A while back there was a dippy filmette about wymynprysts “Pink Smoke Over the Vatican” inspired by an equally dippy column in the Bakersfield Californian by one Valerie Schultz, a board member of CSUB’s Institute for Religion, Education, and Public Policy (IREPP) and a columnist for the Bakersfield Californian. I had seen Schultz’s original column, but considered it too loopy for your time and my effort.
However, a permanent deacon in Bakersfield has responded in the paper. His column can give you some pointers about how to respond to this fantasy that the Church can change her “policy” about the impossibility of the ordination of women.
ANOTHER VIEW: Schultz blowing pink smoke in describing female ordination
By DANIEL RINDGE
A presentation by the Institute for Religion, Education, and Public Policy at Cal State Bakersfield of the film, “Pink Smoke Over the Vatican,” inspired Valerie Schultz’s May 19 column, “Film documents battle for women to be priests.” [Which, we know, is a pointless battle, just as it is a pointless battle for a screaming bratty little girl to resist her father’s hands when he pulls her away from the table saw.] This headline is misleading because the matter of women’s ordination has long been settled within the Roman Catholic Church — priestly ordination is reserved to men alone. As has occurred throughout its history, the church continues to clarify its teachings when contemporary circumstances dictate. Because of dissenting voices within the church in our own time, Pope John Paul II felt it necessary to state, yet again, [Good. His document wasn’t exactly stating something novel.] the church’s teaching in regard to priestly ordination in his apostolic letter “Ordinatio Sacerdotalis,” issued May 22, 1994.
What is so disheartening about Schultz’s article [Other than how badly written it was…] is the context in which it was written. She is writing as a board member of CSUB’s Institute for Religion, Education, and Public Policy (IREPP), an organization with the self-described mission to “advance knowledge and understanding of the varied roles religious movements, institutions, and ideas play in the contemporary world; explore challenges posed by religious pluralism and tensions between religious and secular values; and examine the influence of religion on politics, civic culture, family life, gender roles, and other issues locally, nationally, and globally.” However, her column indicates she and the IREPP are instead using CSUB’s resources to disparage and condemn a key aspect of Catholic theology.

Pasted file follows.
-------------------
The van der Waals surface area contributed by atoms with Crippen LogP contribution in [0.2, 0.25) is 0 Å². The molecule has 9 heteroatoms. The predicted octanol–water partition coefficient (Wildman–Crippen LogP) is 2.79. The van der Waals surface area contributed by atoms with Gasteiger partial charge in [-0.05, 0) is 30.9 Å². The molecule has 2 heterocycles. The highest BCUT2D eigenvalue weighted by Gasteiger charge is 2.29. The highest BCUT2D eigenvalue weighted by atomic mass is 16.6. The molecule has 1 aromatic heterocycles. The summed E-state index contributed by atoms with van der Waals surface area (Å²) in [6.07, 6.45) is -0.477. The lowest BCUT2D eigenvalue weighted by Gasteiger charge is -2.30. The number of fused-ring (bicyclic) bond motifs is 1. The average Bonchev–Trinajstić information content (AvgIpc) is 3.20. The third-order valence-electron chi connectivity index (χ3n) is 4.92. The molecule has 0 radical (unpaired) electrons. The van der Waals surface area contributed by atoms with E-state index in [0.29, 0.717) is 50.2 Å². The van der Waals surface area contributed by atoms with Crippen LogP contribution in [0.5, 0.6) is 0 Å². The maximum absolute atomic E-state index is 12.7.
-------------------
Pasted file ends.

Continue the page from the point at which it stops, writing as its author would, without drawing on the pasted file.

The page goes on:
Schultz’s comments about the “patriarchal wind that has long blown from Rome” [I think she meant “chilling patriarch wind”.] or Pope Benedict XVI’s use of the “global pulpit” [Imagine the gall of that Pope! Using his global pulpit to teach what the Church teaches…. sheesh. Shameless.] reveals her personal disdain for innate aspects of Catholicism itself. She quotes Galatians 3:28 as a scriptural support of her position regarding ordination, yet that piece of Scripture speaks not to ordination but to the universal salvation of all — irrespective of all human divisions. [So, she is also either dumb or a little dodgy.] She fails to understand why Father Bourgeois, a priest interviewed in the film, was excommunicated and dismissed from his order due to “his refusal to recant his public support of women priests.” [I just want to be sure… did that actually happen? Is that resolved now?]
One has to question the credentials of any IREPP board member who fails to understand why a Catholic priest should be dismissed when he leads others away from the faith he had vowed to profess. Moreover, Schultz’s journalistic integrity is called into question when she presents Juanita Cordero as “an ordained Roman Catholic woman priest” who was “ordained in 2007.” This is factually false and a misrepresentation of Roman Catholic ordinations. [Exactly. The press nearly always just takes the bait and calls these gals “priests” and says that they were “ordained”.] Rather than clarify why Cordero considers herself “ordained,” Schultz presents this as a fact to readers of The Californian.
As a CSUB alumnus and Bakersfield resident, it frustrates me to see such a forum supported by my university. As a deacon ordained in the Roman Catholic Church, it saddens me to see the Catholic expression of Christianity misrepresented in the name of “higher education” by a fellow Catholic who continues to publicly denounce essential tenets of the faith in The Californian. This IREPP event did not foster an understanding of Catholicism and how its practice influences society. Instead, it sowed confusion within the general public’s understanding of this particular tenet of the Catholic faith. [Which seems to be at odds with the mission of that organization as well as a news source.]
The smoke in Schultz’s article may be pink, but it is still just part of the smoke and mirrors used to deceive the uninformed. [Let’s put this another way. Paul VI said in 1972 that the “smoke of Satan” has entered the Church through some crack. That pinkish smoke is header out of the Church.]
Deacon Daniel Rindge of Christ the King Catholic Church in Oildale received his Bachelor of Public Administration from Cal State Bakersfield, graduating magna cum laude. Another View presents a critical response to a previous editorial, column or news story.
WDTPRS kudos to Rev. Mr. Rindge.